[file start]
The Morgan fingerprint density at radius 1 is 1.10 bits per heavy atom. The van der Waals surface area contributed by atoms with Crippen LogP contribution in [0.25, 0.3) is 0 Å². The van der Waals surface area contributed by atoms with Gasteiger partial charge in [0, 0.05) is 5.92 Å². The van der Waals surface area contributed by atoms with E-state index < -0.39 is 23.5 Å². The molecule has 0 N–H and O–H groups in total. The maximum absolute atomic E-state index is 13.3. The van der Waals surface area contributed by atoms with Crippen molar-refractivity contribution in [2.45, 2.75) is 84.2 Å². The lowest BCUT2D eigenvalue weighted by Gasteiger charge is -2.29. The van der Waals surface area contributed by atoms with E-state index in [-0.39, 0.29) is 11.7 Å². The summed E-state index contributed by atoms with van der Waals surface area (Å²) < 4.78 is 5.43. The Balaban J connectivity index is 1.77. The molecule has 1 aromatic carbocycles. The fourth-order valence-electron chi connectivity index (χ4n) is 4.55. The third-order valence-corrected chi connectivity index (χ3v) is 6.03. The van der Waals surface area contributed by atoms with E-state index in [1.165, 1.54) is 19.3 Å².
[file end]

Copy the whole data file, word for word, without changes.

The Morgan fingerprint density at radius 1 is 1.10 bits per heavy atom. The van der Waals surface area contributed by atoms with Crippen LogP contribution in [0.25, 0.3) is 0 Å². The van der Waals surface area contributed by atoms with Gasteiger partial charge in [0, 0.05) is 5.92 Å². The van der Waals surface area contributed by atoms with E-state index < -0.39 is 23.5 Å². The molecule has 0 N–H and O–H groups in total. The maximum absolute atomic E-state index is 13.3. The van der Waals surface area contributed by atoms with Crippen molar-refractivity contribution in [2.45, 2.75) is 84.2 Å². The lowest BCUT2D eigenvalue weighted by Gasteiger charge is -2.29. The van der Waals surface area contributed by atoms with E-state index in [-0.39, 0.29) is 11.7 Å². The summed E-state index contributed by atoms with van der Waals surface area (Å²) < 4.78 is 5.43. The Balaban J connectivity index is 1.77. The molecule has 1 aromatic carbocycles. The fourth-order valence-electron chi connectivity index (χ4n) is 4.55. The third-order valence-corrected chi connectivity index (χ3v) is 6.03. The van der Waals surface area contributed by atoms with E-state index in [1.165, 1.54) is 19.3 Å².